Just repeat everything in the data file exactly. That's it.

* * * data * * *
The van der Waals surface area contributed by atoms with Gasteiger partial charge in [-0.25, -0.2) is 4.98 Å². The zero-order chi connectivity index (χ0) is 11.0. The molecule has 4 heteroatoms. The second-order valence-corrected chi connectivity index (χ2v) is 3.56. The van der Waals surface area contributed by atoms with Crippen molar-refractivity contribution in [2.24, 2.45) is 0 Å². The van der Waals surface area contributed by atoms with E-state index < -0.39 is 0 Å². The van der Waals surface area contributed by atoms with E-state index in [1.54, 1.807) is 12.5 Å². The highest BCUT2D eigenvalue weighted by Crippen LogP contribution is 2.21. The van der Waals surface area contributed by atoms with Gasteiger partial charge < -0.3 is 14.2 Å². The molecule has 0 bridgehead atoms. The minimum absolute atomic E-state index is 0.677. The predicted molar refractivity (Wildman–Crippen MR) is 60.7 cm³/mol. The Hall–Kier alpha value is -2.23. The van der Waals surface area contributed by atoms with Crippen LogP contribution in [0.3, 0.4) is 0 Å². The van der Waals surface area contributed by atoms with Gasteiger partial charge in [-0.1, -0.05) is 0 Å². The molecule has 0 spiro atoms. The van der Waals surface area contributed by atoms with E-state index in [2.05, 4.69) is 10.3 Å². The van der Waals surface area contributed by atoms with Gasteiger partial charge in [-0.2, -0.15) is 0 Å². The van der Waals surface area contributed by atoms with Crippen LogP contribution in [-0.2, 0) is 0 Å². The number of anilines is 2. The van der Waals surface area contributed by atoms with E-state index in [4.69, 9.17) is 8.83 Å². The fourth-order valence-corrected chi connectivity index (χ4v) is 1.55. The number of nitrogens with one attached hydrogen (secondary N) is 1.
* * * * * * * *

The van der Waals surface area contributed by atoms with Gasteiger partial charge in [-0.25, -0.2) is 4.98 Å². The zero-order chi connectivity index (χ0) is 11.0. The molecule has 4 heteroatoms. The second-order valence-corrected chi connectivity index (χ2v) is 3.56. The van der Waals surface area contributed by atoms with Crippen molar-refractivity contribution in [2.24, 2.45) is 0 Å². The van der Waals surface area contributed by atoms with E-state index < -0.39 is 0 Å². The van der Waals surface area contributed by atoms with E-state index in [1.54, 1.807) is 12.5 Å². The highest BCUT2D eigenvalue weighted by Crippen LogP contribution is 2.21. The van der Waals surface area contributed by atoms with Gasteiger partial charge < -0.3 is 14.2 Å². The molecule has 0 bridgehead atoms. The minimum absolute atomic E-state index is 0.677. The predicted molar refractivity (Wildman–Crippen MR) is 60.7 cm³/mol. The Hall–Kier alpha value is -2.23. The van der Waals surface area contributed by atoms with Crippen LogP contribution in [0.3, 0.4) is 0 Å². The van der Waals surface area contributed by atoms with Gasteiger partial charge in [-0.1, -0.05) is 0 Å². The molecule has 0 spiro atoms. The van der Waals surface area contributed by atoms with E-state index in [2.05, 4.69) is 10.3 Å². The van der Waals surface area contributed by atoms with Gasteiger partial charge in [-0.2, -0.15) is 0 Å². The van der Waals surface area contributed by atoms with Crippen LogP contribution in [-0.2, 0) is 0 Å². The number of anilines is 2. The van der Waals surface area contributed by atoms with E-state index in [4.69, 9.17) is 8.83 Å². The fourth-order valence-corrected chi connectivity index (χ4v) is 1.55. The number of nitrogens with one attached hydrogen (secondary N) is 1.